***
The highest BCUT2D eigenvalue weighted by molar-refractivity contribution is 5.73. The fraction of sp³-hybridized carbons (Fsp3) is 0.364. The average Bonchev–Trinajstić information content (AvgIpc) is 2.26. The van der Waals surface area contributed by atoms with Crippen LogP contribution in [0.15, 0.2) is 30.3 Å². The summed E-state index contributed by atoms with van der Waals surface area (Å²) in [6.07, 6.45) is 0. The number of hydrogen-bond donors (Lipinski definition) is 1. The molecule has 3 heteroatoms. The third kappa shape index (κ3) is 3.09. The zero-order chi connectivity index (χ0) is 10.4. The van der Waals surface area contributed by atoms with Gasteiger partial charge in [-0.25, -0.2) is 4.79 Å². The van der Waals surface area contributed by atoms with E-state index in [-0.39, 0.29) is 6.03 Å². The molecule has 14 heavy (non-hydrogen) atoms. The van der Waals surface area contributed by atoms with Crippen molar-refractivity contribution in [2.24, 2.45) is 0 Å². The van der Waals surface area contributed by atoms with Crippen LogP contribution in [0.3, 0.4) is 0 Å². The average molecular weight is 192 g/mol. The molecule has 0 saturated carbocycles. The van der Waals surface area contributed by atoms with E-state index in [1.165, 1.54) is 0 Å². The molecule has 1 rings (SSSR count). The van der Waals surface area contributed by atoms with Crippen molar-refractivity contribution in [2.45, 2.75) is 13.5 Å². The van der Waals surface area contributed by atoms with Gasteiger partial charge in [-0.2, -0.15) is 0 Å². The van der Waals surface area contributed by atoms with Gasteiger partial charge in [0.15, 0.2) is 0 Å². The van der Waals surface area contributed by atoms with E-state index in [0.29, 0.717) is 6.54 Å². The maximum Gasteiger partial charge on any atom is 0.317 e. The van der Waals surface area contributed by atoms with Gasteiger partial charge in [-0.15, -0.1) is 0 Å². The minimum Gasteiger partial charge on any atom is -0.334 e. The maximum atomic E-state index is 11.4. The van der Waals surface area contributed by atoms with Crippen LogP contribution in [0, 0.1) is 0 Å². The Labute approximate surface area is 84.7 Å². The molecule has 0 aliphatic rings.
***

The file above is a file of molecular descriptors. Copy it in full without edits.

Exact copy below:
The highest BCUT2D eigenvalue weighted by molar-refractivity contribution is 5.73. The fraction of sp³-hybridized carbons (Fsp3) is 0.364. The average Bonchev–Trinajstić information content (AvgIpc) is 2.26. The van der Waals surface area contributed by atoms with Crippen LogP contribution in [0.15, 0.2) is 30.3 Å². The summed E-state index contributed by atoms with van der Waals surface area (Å²) in [6.07, 6.45) is 0. The number of hydrogen-bond donors (Lipinski definition) is 1. The molecule has 3 heteroatoms. The third kappa shape index (κ3) is 3.09. The zero-order chi connectivity index (χ0) is 10.4. The van der Waals surface area contributed by atoms with Gasteiger partial charge in [-0.25, -0.2) is 4.79 Å². The van der Waals surface area contributed by atoms with E-state index in [-0.39, 0.29) is 6.03 Å². The molecule has 14 heavy (non-hydrogen) atoms. The van der Waals surface area contributed by atoms with Crippen molar-refractivity contribution in [2.24, 2.45) is 0 Å². The van der Waals surface area contributed by atoms with Crippen LogP contribution in [0.3, 0.4) is 0 Å². The average molecular weight is 192 g/mol. The molecule has 0 saturated carbocycles. The van der Waals surface area contributed by atoms with E-state index in [1.165, 1.54) is 0 Å². The molecule has 1 rings (SSSR count). The van der Waals surface area contributed by atoms with Crippen molar-refractivity contribution in [2.45, 2.75) is 13.5 Å². The van der Waals surface area contributed by atoms with Gasteiger partial charge in [-0.2, -0.15) is 0 Å². The van der Waals surface area contributed by atoms with Gasteiger partial charge in [0.15, 0.2) is 0 Å². The van der Waals surface area contributed by atoms with E-state index in [0.29, 0.717) is 6.54 Å². The maximum Gasteiger partial charge on any atom is 0.317 e. The van der Waals surface area contributed by atoms with Gasteiger partial charge in [-0.15, -0.1) is 0 Å². The minimum Gasteiger partial charge on any atom is -0.334 e. The maximum atomic E-state index is 11.4. The van der Waals surface area contributed by atoms with Crippen LogP contribution in [0, 0.1) is 0 Å². The Labute approximate surface area is 84.7 Å². The molecule has 0 aliphatic rings.